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Thomas Rotation

  1. Jan 11, 2010 #1
    Can anyone explain "Thomas Rotation" to me? If one applies two Lorentz transforms in sequence (even in the same direction!), the result is not the same as the sum of the two in one transform. For example, one transform for Vx=5 km/s, followed by another for Vx=5 km/s, is not the same as one transform for Vx=10 km/s.
    Thanks.
     
  2. jcsd
  3. Jan 11, 2010 #2

    Hans de Vries

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    Thomas precession is the result of non-simultaneity:

    If you accelerate (boost) a moving object from its restframe in a direction
    orthogonal to it's motion, then the boost is not simultaneous in the our frame.

    The boost occurs at different times at different places and the object gets
    skewed, multiple skews becomes rotation. See the image below from my book:
     

    Attached Files:

  4. Jan 11, 2010 #3
    Thanks, but the question concerned two successive transforms in the same direction. (No accelerations, and no orthogonal motion, etc.)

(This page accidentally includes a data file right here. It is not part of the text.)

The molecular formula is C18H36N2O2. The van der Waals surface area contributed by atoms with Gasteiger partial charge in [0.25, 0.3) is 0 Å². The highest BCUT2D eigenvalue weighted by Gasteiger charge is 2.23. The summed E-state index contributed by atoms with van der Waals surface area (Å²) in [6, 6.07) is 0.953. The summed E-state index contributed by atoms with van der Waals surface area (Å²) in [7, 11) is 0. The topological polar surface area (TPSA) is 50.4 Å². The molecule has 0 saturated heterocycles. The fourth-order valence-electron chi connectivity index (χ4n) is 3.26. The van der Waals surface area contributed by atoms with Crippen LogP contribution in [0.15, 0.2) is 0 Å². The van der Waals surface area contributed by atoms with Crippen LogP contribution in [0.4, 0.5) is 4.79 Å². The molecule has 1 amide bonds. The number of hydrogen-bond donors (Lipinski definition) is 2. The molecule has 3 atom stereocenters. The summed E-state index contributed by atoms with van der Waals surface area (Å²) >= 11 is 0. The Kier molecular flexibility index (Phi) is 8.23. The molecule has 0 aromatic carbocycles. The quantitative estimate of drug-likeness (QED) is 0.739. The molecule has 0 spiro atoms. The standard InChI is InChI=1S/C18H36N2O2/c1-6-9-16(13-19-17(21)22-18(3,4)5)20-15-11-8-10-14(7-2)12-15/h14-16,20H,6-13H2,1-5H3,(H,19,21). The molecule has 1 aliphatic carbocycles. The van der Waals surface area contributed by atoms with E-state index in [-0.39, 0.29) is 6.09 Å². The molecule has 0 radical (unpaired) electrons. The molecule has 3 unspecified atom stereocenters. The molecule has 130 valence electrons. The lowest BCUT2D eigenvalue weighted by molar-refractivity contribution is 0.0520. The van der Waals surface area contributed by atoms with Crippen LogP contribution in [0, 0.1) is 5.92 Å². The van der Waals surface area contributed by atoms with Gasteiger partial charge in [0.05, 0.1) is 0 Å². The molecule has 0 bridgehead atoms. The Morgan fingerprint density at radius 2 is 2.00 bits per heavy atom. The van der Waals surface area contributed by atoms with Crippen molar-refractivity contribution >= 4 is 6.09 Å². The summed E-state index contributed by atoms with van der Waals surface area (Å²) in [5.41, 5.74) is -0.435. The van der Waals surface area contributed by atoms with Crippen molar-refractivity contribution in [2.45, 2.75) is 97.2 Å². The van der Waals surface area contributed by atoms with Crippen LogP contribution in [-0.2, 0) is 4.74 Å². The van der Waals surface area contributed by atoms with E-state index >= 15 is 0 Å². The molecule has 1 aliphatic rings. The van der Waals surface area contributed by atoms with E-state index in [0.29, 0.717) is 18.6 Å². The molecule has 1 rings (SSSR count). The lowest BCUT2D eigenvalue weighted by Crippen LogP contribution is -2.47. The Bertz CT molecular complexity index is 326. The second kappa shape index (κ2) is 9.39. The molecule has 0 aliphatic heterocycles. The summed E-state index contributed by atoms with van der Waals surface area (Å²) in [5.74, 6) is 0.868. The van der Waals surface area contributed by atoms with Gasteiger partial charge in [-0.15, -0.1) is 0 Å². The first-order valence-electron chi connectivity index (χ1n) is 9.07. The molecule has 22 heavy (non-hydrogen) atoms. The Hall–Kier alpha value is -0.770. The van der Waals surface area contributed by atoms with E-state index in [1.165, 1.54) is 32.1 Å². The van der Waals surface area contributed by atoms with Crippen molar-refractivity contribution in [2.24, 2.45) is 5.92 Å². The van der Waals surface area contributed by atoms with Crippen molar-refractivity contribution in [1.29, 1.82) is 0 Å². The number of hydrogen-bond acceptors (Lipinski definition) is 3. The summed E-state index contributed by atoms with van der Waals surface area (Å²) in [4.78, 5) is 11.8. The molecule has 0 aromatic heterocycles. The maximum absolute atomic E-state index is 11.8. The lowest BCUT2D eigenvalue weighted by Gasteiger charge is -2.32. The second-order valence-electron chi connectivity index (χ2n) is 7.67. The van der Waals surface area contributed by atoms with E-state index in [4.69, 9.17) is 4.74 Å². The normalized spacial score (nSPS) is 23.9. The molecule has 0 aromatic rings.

5. Jan 11, 2010 #4

    bcrowell

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    There is no Thomas rotation in that case.

    Hans de Vries, I like the diagram as an intuitive aid, but it has some features that don't really match up correctly with SR. After the first boost, the upper and lower edges are still horizontal, so this is a Galilean boost (which preserves simultaneity) rather than a Lorentz boost. Also, the whole diagram is in a plane, but you need at least three axes for Thomas rotation (x, y, and t). The result should be that two boosts along non-parallel axes are equivalent to a boost plus a rotation, whereas your diagram would seem to imply that two boosts are equivalent to just a rotation.
     
  6. Jan 11, 2010 #5

    Hans de Vries

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    The drawing is correct as far as I can tell. The arrows indicate velocities
    (not accelerations or positions). This means that the accelerations are not
    orthogonal to the velocities but it makes the images simpler to understand.

    The first image is moving in the y-direction. The second image is moving in
    the x-direction and the final Image is moving in the minus y-direction.

    The (instantaneous) accelerations happen simultaneously in the rest frame
    of the image but at different times at different places in our frame. This
    is what is causing the skews.

    You could check this against formula's 11.114 and 11.115 in Jackson were
    the first has a skew (A12=A21) and the second has a rotation (A12=-A21).


    Regards, Hans
     
  7. Jan 12, 2010 #6

    bcrowell

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    Hi, Hans -- Ah, I see. I was interpreting the photos as graphs in an (x,t) plane, but I guess they're really graphs in an (x,y) plane. I suppose that should have been obvious to me, since a photo does, after all, represent a spatial "snapshot" of simultaneity.